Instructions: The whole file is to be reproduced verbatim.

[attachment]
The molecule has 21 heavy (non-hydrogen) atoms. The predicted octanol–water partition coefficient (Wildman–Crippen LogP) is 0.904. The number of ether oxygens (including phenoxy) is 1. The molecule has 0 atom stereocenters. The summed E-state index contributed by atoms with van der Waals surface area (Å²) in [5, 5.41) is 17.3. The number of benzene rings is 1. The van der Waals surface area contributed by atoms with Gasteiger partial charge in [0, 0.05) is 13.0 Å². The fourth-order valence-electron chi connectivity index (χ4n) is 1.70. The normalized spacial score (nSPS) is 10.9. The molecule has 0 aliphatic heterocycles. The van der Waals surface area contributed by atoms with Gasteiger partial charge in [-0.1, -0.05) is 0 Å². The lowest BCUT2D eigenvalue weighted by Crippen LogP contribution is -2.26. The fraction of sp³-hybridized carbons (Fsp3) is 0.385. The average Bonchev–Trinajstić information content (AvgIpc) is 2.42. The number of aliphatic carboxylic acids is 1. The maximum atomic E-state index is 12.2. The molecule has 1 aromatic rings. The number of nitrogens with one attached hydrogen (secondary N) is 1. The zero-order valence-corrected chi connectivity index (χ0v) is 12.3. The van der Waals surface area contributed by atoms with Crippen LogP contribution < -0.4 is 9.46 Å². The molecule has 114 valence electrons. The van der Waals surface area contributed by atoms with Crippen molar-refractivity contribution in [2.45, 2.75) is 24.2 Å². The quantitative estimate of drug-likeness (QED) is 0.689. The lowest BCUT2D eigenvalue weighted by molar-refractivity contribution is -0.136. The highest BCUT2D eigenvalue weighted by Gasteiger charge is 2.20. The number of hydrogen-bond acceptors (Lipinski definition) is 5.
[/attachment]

The molecule has 21 heavy (non-hydrogen) atoms. The predicted octanol–water partition coefficient (Wildman–Crippen LogP) is 0.904. The number of ether oxygens (including phenoxy) is 1. The molecule has 0 atom stereocenters. The summed E-state index contributed by atoms with van der Waals surface area (Å²) in [5, 5.41) is 17.3. The number of benzene rings is 1. The van der Waals surface area contributed by atoms with Gasteiger partial charge in [0, 0.05) is 13.0 Å². The fourth-order valence-electron chi connectivity index (χ4n) is 1.70. The normalized spacial score (nSPS) is 10.9. The molecule has 0 aliphatic heterocycles. The van der Waals surface area contributed by atoms with Gasteiger partial charge in [-0.1, -0.05) is 0 Å². The lowest BCUT2D eigenvalue weighted by Crippen LogP contribution is -2.26. The fraction of sp³-hybridized carbons (Fsp3) is 0.385. The average Bonchev–Trinajstić information content (AvgIpc) is 2.42. The number of aliphatic carboxylic acids is 1. The maximum atomic E-state index is 12.2. The molecule has 1 aromatic rings. The number of nitrogens with one attached hydrogen (secondary N) is 1. The zero-order valence-corrected chi connectivity index (χ0v) is 12.3. The van der Waals surface area contributed by atoms with Crippen LogP contribution < -0.4 is 9.46 Å². The molecule has 114 valence electrons. The van der Waals surface area contributed by atoms with Crippen molar-refractivity contribution in [2.45, 2.75) is 24.2 Å². The quantitative estimate of drug-likeness (QED) is 0.689. The lowest BCUT2D eigenvalue weighted by molar-refractivity contribution is -0.136. The highest BCUT2D eigenvalue weighted by Gasteiger charge is 2.20. The number of hydrogen-bond acceptors (Lipinski definition) is 5.